One of the first things that you will notice about Cornmeal is how much fun fiddle player Allie Kral seems to be having; this couldn’t be more apparent during the in your face version of “Girl With Short Brown Hair” that the band delivered right off the bat. With her bunny hopping and all, Allie destroyed that fiddle while JP Nowak hammered away at the set with some intense cymbal work. The song opened up a bit and got rather psychedelic as many of their non-traditionalist songs tend to do. What can you say about Kris Nowak on guitar… he definitely was on fire! The tones he can get from his pedal setup allows him manipulate his acoustic guitar and play spaced out lines, lightning fast riffs or traditional bluegrass flat picking; needless to say, he is extremely versatile. With a soft flowing swing to start the song off, “Wasting Time” followed. Although he seemed to be a bit low in the mix, Wavy Dave Burlingame made up for it with a serious banjo solo that built up intensity and then quickly dropped off into a beautiful fiddle part by Allie. Going right into “Shake A Leg” it was apparent that Cornmeal intended to make a statement and temporarily turn Manhattan into “New Grass City.” There wasn’t a leg standing still in the place nor a smile on every face as this hoedown ensued. The entire band was on point and having just as much fun as the crowd, and it was clear that the energy was being thrown from one entity to the other. Later in the set the band busted out “On the Road” which contains every element of a truly great song and epitomizes what the scene is all about musically. With an opening groove that leads into a sweet serenade by Allie and her fiddle, JP builds things up on drums and invites the band into the main groove. The song opens up as Wavy Dave lays down a nasty banjo riff as he feeds off the consistent drumming. At this point the song got spacey and dark all at the same time with distorted fiddle and guitar filling the space around the bass and drums. The song was tight and the musicianship was top notch for what seemed to be nearly 20 minuets. The always fun and very danceable “Hillbilly Ride” closed out Cornmeal’s set.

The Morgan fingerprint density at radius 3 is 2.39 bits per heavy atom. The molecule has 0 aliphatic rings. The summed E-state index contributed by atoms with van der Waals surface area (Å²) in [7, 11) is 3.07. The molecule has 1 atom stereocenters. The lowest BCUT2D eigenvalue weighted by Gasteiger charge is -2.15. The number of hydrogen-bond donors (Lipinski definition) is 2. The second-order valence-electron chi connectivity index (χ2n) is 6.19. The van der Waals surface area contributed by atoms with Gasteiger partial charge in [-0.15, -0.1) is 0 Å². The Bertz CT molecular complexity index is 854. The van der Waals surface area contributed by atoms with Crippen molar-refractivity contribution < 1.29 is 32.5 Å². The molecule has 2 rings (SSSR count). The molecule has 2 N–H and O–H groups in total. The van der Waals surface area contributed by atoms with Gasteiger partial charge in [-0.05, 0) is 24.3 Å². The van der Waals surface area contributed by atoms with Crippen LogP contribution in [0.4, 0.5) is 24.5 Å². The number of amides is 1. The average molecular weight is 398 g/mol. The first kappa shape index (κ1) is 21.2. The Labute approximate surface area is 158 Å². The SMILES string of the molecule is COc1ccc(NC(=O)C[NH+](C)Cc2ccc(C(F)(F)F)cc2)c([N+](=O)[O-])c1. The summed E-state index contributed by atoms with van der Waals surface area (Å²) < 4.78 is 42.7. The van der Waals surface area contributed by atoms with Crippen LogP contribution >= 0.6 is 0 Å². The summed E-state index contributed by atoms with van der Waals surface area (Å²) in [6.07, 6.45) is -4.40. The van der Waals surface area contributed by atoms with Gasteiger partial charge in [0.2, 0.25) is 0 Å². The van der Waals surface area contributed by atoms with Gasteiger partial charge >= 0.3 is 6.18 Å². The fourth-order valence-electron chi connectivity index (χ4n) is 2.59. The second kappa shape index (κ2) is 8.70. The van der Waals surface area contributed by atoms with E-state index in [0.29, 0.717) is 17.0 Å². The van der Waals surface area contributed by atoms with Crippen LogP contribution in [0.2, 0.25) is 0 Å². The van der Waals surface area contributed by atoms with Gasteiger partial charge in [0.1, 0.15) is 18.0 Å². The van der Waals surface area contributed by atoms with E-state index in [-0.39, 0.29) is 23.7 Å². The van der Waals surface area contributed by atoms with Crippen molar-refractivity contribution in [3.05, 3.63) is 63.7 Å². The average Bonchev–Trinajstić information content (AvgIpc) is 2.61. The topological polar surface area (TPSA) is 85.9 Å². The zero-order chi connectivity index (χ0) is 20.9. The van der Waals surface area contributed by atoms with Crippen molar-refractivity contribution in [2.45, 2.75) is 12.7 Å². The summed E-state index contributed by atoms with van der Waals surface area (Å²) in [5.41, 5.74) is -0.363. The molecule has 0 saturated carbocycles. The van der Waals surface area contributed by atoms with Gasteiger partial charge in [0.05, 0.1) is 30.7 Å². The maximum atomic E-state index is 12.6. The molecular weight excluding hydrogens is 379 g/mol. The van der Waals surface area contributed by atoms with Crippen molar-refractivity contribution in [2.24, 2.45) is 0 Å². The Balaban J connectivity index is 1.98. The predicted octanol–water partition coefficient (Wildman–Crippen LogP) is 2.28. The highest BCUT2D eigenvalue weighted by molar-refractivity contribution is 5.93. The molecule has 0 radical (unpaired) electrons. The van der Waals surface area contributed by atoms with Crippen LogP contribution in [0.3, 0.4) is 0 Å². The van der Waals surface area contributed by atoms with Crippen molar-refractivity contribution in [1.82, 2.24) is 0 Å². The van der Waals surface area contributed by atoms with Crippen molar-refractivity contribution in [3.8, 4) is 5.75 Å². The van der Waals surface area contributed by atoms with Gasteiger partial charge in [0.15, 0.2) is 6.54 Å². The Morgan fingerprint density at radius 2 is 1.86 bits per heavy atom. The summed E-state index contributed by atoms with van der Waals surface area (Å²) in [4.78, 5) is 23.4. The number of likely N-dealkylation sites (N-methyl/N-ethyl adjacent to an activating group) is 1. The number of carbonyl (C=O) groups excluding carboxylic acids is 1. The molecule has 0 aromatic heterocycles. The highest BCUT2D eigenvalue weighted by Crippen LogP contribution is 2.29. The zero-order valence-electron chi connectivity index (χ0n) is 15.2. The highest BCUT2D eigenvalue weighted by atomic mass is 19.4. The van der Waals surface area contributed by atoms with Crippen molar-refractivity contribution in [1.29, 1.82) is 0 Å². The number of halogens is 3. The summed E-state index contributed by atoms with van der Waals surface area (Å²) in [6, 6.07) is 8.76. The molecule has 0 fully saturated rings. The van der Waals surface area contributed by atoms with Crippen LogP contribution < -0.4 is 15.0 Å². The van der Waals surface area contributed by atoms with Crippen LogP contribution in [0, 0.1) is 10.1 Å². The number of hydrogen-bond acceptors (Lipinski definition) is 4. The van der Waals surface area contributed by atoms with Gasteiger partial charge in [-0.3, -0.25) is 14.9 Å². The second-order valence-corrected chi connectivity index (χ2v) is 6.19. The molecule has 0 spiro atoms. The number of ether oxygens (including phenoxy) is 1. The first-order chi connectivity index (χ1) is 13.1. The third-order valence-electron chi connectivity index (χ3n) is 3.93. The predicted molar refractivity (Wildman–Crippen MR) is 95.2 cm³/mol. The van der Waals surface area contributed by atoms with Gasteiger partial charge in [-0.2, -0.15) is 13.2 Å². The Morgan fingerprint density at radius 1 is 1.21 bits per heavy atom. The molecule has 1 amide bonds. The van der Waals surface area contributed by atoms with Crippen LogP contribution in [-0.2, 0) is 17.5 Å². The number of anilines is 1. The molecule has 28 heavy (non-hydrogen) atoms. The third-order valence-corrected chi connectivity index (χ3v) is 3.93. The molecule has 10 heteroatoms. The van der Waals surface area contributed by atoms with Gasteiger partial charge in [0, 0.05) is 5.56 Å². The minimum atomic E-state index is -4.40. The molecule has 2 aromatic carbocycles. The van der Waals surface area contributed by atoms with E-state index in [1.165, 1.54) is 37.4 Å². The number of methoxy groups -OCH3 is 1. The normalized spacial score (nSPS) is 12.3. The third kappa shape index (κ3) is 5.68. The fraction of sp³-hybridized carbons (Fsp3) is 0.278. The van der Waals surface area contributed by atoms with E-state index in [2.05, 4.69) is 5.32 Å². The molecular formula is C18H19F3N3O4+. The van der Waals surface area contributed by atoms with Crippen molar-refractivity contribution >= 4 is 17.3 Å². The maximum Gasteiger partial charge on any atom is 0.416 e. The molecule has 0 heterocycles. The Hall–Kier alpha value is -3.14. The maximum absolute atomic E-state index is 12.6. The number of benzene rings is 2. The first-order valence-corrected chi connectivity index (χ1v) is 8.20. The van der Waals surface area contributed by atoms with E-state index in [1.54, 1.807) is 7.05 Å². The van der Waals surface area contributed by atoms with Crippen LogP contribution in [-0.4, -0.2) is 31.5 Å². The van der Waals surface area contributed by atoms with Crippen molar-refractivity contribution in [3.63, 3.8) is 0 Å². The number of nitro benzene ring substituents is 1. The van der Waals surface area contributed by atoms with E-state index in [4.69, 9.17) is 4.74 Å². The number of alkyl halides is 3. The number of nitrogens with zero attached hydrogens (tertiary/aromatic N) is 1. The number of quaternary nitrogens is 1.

As we all hoped would be the case, Greensky Bluegrass was invited up to share the stage to close out the night. With both bands on stage there were fine string instruments abound and brilliantly talented players holding them. Banjo headstocks were nearly knocking heads with guitars and Allie Krals fiddle bow was almost striking Paul Hoffman’s head, but there were gleaming faces and an aura of love and appreciation floating above the stage. Somehow there was room, musically speaking, for everyone to showcase a little bit of what they bring to the table. During “White Freight Liner Blues” the guitar/ banjo picking and dobro slides would make an amateur player hang up their instrument as reaching the level of proficiency exhibited on stage is no easy task. The Peter Rowan tune “Midnight Moonlight” showcased the natural chemistry that Allie Kral and Paul Hoffman share while playing music together; they each had their share of playing in the spotlight and also playing support. More importantly though is the fact that everyone showcased how much fun they were having playing together and I am sure it has been wonderful little tour the two bands have strung together. The tribute to Peter Rowan closed out the night and appropriately enough sent us all out on our way home under the crisp clear New York City “Midnight Moonlight.”